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From: maa32 <maa32@dana.ucc.nau.edu>
Subject: spys in Short Sun
Date: Tue, 25 Dec 2001 09:33:05 -0700

Please forgive me if this post repeats older material and rips off anyone's 
ideas.  The computer I am working on now is so painfully slow that to review 
the archives would take a million years.  As I was re-reading the Book of the 
Short Sun, it struck me that the individual events that make up the text 
involve female spys working to subvert peace and order.  In the first book, 
I'm sure we've discussed how Evensong (Chota) was probably a spy for Han, 
since she was upset when called the Man of Han's woman, and then tried to find 
all about the inhuma when the narrator escaped with her (after she got a "boat 
for a single spy").  Fava and Mora where spies, and in Return to the Whorl the 
dream the narrator has in Chapter 4 involves Spider, the spy catcher, saying 
that it's all dirt, and has Fava and Mora pointing down at Hyacinth, obviously 
implicated as a spy at this point due to her lesbian relationship on the 
Triviguante Ship in Exodus from the Long Sun.  These females form a long line 
of spies that permeate the text.  I think the most important distinction to 
make is whether or not Seawrack is a spy for the Mother.  In On Blue's Waters, 
Horn posits the "main riddle" that the Mother may desire Seawrack to mingle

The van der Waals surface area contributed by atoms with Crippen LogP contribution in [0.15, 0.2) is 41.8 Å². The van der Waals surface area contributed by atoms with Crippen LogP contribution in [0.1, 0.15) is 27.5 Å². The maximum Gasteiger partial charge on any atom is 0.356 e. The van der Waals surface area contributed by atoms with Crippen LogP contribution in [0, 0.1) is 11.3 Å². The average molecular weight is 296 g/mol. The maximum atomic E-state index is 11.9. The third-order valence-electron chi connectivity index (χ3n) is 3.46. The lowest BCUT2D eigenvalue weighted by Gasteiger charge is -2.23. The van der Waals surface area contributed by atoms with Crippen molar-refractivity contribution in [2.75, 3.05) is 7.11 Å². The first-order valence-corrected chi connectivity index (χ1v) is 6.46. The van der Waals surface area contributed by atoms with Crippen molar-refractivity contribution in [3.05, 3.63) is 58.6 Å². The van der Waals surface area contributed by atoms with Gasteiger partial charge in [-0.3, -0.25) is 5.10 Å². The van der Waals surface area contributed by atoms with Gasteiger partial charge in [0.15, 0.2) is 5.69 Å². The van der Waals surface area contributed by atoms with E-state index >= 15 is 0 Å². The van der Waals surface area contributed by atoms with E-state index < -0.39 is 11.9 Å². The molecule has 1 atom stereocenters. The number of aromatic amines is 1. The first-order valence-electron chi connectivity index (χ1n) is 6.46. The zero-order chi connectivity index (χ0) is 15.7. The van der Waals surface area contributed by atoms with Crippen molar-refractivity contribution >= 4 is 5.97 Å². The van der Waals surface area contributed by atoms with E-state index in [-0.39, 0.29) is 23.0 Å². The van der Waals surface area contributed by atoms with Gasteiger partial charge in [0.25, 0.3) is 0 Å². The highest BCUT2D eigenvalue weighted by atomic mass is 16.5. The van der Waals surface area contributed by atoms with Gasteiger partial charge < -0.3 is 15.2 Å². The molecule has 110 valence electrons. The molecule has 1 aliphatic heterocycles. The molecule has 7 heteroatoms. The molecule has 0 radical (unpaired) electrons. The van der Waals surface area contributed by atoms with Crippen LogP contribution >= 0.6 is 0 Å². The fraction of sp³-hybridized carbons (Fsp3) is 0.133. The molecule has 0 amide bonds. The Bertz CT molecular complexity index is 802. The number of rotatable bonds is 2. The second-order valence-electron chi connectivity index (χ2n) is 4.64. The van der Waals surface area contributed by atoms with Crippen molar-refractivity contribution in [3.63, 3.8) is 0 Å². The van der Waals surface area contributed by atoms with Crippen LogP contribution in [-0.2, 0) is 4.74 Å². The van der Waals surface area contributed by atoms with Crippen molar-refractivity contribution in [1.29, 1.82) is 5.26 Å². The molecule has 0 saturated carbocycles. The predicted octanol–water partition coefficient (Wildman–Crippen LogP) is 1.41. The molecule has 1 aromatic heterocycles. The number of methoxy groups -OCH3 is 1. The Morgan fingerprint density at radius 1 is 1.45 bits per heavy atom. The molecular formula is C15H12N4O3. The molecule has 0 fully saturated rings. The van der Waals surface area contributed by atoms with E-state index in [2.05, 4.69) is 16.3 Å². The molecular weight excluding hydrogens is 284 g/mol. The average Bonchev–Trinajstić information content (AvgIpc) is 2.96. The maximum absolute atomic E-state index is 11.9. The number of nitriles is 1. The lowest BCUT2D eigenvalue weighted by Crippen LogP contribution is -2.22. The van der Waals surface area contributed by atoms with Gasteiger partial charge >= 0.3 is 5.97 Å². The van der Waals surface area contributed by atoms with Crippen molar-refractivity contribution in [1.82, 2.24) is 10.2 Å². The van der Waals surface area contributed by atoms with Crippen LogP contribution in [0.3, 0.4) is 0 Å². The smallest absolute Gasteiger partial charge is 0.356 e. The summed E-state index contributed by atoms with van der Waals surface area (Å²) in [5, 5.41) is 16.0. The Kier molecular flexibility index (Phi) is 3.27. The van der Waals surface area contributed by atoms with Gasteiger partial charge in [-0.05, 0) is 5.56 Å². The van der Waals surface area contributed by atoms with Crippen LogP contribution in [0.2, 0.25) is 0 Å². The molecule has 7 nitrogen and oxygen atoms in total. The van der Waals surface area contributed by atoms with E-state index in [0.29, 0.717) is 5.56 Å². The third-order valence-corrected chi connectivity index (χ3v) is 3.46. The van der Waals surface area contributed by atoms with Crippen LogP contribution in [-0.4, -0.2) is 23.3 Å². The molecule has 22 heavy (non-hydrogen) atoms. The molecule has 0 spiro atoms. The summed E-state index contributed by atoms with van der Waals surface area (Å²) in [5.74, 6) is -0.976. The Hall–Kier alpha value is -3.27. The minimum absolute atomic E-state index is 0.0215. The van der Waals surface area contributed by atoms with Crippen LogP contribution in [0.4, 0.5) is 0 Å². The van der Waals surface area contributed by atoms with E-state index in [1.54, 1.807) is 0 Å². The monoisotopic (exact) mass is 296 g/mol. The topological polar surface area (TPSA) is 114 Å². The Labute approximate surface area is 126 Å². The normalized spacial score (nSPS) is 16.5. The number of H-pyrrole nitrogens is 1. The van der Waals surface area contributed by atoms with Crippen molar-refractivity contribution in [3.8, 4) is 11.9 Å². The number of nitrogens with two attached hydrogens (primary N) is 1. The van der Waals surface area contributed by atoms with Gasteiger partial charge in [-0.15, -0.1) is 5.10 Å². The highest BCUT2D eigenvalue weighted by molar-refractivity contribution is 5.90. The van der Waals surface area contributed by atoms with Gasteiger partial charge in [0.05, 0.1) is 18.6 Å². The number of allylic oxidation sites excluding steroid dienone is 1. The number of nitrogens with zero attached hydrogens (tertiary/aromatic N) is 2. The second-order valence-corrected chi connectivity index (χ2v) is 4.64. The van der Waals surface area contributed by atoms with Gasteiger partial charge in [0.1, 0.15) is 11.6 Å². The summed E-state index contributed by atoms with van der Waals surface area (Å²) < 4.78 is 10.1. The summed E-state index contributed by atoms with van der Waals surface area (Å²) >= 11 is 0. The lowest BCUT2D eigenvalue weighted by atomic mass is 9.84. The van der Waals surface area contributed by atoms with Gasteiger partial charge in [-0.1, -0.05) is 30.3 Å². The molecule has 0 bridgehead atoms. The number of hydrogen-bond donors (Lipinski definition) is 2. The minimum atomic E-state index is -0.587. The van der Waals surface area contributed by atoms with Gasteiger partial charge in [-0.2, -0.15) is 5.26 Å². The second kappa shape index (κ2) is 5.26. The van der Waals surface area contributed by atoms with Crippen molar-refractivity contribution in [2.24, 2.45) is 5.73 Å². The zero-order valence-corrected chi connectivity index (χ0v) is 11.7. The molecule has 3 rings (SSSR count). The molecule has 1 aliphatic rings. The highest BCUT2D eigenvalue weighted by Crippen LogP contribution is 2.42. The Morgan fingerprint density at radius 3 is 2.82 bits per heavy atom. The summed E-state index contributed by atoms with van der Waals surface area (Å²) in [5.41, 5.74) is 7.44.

with mankind to be a better lure, a more effective bait, or something equally 
If all these spy subplots point to Seawrack as a spy (and the name Evensong 
sailing in a boat with the narrator tends to evoke images of Seawrack), then 
perhaps Silk's departure at the end of the Book of the Short Sun is a real 
sacrifice: he bites the bullet, takes the spy with him to remove her from the 
Mother's employment permanently, thus destroying the Mother's eyes in the 
world and blinding her, as he reversed the blindness of Pig and Maytera 
Marble.  (Vision is a big part of the Book, too.) Silk steals the siren and 
saves the world from the evil machinations of Mother, a victory for men 
everywhere and a fine answer to "fair young girls live to deceive you, sad 
experience teaches me."
Once again, I have no idea how much of this has been discussed before since I 
didn't read the books until the discussion had gone in a very different 
direction and have been grossly negligent in reviewing the archives.  
Marc Aramini

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